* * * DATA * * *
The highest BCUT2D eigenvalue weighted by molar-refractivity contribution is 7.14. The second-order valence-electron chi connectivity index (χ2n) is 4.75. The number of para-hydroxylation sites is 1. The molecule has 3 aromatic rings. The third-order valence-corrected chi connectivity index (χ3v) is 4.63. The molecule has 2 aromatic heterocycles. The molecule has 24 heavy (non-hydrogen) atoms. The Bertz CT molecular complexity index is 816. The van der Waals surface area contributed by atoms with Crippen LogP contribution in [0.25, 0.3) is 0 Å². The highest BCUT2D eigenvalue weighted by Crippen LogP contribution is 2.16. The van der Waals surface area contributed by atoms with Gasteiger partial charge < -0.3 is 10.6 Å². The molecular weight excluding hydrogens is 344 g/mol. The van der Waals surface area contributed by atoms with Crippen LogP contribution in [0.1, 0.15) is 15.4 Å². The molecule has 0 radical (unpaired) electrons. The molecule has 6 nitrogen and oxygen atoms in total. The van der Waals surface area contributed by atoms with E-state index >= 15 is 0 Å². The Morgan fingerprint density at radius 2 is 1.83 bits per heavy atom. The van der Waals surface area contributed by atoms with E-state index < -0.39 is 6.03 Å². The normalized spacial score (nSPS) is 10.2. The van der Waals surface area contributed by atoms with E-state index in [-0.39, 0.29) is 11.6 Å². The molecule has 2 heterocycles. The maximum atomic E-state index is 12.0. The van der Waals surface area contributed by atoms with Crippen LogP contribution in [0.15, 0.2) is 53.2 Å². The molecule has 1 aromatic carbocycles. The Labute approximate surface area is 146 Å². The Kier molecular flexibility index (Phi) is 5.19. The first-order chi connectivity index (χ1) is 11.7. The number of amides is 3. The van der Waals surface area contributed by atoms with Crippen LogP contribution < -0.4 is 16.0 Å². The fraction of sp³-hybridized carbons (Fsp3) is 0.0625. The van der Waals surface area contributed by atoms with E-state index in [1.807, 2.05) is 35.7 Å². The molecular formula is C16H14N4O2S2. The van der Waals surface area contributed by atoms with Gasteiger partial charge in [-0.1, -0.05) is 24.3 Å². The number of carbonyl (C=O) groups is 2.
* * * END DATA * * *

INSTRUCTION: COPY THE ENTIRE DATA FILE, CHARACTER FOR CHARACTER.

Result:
The highest BCUT2D eigenvalue weighted by molar-refractivity contribution is 7.14. The second-order valence-electron chi connectivity index (χ2n) is 4.75. The number of para-hydroxylation sites is 1. The molecule has 3 aromatic rings. The third-order valence-corrected chi connectivity index (χ3v) is 4.63. The molecule has 2 aromatic heterocycles. The molecule has 24 heavy (non-hydrogen) atoms. The Bertz CT molecular complexity index is 816. The van der Waals surface area contributed by atoms with Crippen LogP contribution in [0.25, 0.3) is 0 Å². The highest BCUT2D eigenvalue weighted by Crippen LogP contribution is 2.16. The van der Waals surface area contributed by atoms with Gasteiger partial charge < -0.3 is 10.6 Å². The molecular weight excluding hydrogens is 344 g/mol. The van der Waals surface area contributed by atoms with Crippen LogP contribution in [0.1, 0.15) is 15.4 Å². The molecule has 0 radical (unpaired) electrons. The molecule has 6 nitrogen and oxygen atoms in total. The van der Waals surface area contributed by atoms with E-state index >= 15 is 0 Å². The Morgan fingerprint density at radius 2 is 1.83 bits per heavy atom. The van der Waals surface area contributed by atoms with E-state index < -0.39 is 6.03 Å². The normalized spacial score (nSPS) is 10.2. The van der Waals surface area contributed by atoms with E-state index in [-0.39, 0.29) is 11.6 Å². The molecule has 2 heterocycles. The maximum atomic E-state index is 12.0. The van der Waals surface area contributed by atoms with Crippen LogP contribution in [0.15, 0.2) is 53.2 Å². The molecule has 1 aromatic carbocycles. The Labute approximate surface area is 146 Å². The Kier molecular flexibility index (Phi) is 5.19. The first-order chi connectivity index (χ1) is 11.7. The number of amides is 3. The van der Waals surface area contributed by atoms with Crippen LogP contribution < -0.4 is 16.0 Å². The fraction of sp³-hybridized carbons (Fsp3) is 0.0625. The van der Waals surface area contributed by atoms with E-state index in [1.807, 2.05) is 35.7 Å². The molecular formula is C16H14N4O2S2. The van der Waals surface area contributed by atoms with Gasteiger partial charge in [-0.1, -0.05) is 24.3 Å². The number of carbonyl (C=O) groups is 2.